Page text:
What did you get out of your significant Academy committee involvement over the years?
Dr. Merati: In the early part of my career, serving on AAO-HNS/F committees offered both intrinsic and extrinsic benefits. I was immediately connected to like-minded and some not so like-minded colleagues, had a chance to speak up and be heard on topics I was passionate about, and also learned how to work with colleagues over time and at a distance— a critical tool in today’s professional lives.

How did that inspire and propel you into the leadership ranks of the Academy, ultimately culminating as the organization’s President from 2018-2019?

Important dates to keep in mind when applying for a committee appointment

November 1, 2019
Call for Committee Applications
Including completion of the AAO-HNS Financial and Intellectual Relationship Disclosure Form

January 1, 2020
Committee Applications close

January 15, 2020
Academy dues must be paid by this date

Early June 2020
Appointment announcements sent

October 1, 2020
Committee term begins

(Dates are subject to change.)

Dr. Merati: I confess that I also saw it as an opportunity to learn and lead; by the time I sat through a few meetings, I could tell who was good at getting stuff done, what ideas worked and what didn’t, and why it was so for each of these cases. These critical political and interpersonal lessons were all driven into my head within our own AAO-HNS/F committee structure. So, get connected. Join a committee. Be ready to work.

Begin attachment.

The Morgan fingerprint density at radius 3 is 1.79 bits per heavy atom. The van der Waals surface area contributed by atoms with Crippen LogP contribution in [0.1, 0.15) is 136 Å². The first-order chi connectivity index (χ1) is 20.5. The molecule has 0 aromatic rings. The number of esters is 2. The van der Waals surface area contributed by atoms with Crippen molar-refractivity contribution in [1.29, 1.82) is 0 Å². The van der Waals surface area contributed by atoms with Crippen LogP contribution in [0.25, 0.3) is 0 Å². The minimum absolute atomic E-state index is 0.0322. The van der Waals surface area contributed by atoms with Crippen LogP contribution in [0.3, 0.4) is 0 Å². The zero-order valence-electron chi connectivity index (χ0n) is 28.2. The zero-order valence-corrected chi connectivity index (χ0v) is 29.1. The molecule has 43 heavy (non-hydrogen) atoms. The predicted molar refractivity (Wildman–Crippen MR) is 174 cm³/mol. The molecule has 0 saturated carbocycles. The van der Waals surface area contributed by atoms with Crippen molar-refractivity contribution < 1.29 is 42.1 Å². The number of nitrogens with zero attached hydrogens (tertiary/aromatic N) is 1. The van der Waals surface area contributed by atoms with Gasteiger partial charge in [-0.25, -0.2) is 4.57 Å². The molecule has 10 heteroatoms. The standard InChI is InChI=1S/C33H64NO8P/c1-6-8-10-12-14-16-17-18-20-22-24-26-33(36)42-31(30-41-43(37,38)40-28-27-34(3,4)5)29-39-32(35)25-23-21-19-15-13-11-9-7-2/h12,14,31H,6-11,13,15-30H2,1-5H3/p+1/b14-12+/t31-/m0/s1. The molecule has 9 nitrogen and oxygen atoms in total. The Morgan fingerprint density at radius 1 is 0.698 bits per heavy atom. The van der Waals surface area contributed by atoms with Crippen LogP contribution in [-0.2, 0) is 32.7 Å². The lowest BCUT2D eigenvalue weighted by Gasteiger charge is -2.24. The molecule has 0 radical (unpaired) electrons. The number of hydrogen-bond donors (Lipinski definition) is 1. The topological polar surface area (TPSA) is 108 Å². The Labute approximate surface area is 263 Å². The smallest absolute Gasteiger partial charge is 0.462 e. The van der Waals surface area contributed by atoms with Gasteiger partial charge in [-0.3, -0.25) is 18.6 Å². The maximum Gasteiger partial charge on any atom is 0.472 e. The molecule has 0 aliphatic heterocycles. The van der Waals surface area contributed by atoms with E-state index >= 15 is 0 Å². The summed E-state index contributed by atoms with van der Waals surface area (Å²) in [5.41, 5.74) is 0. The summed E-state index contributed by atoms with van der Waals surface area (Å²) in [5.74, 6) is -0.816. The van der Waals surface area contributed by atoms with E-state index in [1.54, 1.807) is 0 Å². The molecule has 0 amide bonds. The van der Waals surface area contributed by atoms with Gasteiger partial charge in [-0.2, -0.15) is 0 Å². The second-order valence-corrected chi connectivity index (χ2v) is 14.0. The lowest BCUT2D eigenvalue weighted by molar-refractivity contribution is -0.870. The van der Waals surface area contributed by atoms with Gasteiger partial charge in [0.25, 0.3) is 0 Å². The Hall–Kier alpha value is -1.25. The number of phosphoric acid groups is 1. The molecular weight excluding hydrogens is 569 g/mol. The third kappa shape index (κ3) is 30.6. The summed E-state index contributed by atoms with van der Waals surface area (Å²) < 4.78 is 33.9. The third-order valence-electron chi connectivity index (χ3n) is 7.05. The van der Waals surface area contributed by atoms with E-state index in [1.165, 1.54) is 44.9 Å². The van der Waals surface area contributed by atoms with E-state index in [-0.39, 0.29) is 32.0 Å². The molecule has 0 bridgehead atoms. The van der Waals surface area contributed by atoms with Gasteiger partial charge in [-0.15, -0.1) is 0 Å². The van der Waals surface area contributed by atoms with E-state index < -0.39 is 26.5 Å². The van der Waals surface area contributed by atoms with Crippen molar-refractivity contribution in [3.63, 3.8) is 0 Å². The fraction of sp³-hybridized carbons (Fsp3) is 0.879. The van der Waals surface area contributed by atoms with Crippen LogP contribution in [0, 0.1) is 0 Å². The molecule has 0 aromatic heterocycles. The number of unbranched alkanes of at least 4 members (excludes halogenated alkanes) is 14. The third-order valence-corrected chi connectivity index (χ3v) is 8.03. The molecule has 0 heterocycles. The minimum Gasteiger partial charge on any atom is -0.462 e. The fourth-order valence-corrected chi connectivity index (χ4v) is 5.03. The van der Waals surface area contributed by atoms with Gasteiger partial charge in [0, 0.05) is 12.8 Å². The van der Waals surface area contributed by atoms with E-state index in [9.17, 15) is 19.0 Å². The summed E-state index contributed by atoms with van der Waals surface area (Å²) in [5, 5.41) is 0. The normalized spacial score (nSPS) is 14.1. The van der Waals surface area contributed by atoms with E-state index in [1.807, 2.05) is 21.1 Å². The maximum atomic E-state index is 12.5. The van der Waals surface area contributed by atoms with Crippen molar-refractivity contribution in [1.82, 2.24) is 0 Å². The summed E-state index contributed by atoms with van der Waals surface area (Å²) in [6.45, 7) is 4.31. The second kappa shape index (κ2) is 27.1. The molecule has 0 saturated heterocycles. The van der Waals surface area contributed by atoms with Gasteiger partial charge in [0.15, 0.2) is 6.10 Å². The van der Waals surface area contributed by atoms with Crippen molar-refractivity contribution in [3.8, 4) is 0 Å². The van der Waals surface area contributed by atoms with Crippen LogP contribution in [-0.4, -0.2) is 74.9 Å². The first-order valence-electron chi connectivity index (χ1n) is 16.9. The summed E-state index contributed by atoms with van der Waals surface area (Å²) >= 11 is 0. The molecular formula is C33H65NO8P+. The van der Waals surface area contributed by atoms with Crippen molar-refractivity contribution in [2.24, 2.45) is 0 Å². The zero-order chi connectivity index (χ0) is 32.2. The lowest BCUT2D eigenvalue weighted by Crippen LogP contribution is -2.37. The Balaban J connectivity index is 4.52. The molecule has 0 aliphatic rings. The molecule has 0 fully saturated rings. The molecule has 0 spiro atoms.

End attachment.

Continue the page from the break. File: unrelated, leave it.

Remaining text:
A word about disclosures

The American Academy of Otolaryngology–Head and Neck Surgery and the American Academy of Otolaryngology–Head and Neck Surgery Foundation (AAO-HNS/F) support fair and unbiased participation of our volunteers in Academy/Foundation activities. Any actual or potential conflicts of interest must be identified and managed. All direct financial and intellectual relationships with a company that directly impact and/or might conflict with Academy/Foundation activities must be disclosed, or you must disclose that you have no direct financial relationships. Other relationships that could cause private interests to conflict with professional interests must also be identified. This policy is intended to openly identify any potential conflict so that any potential bias may be identified and the risk thereof mitigated. Failure or refusal to complete the disclosure form or disclose all relevant relationships will result in disqualification to participate in the AAO-HNS/F specified committee or activity.

Generally, you must file a disclosure when you apply to serve on a committee, on an annual basis after your initial filing, and/or whenever there has been a change in a financial and/or intellectual relationship with a company. The disclosure process is quick and easy to complete online, and most individuals can be compliant in little more than a minute (slightly more time if you have a series of relationships to report).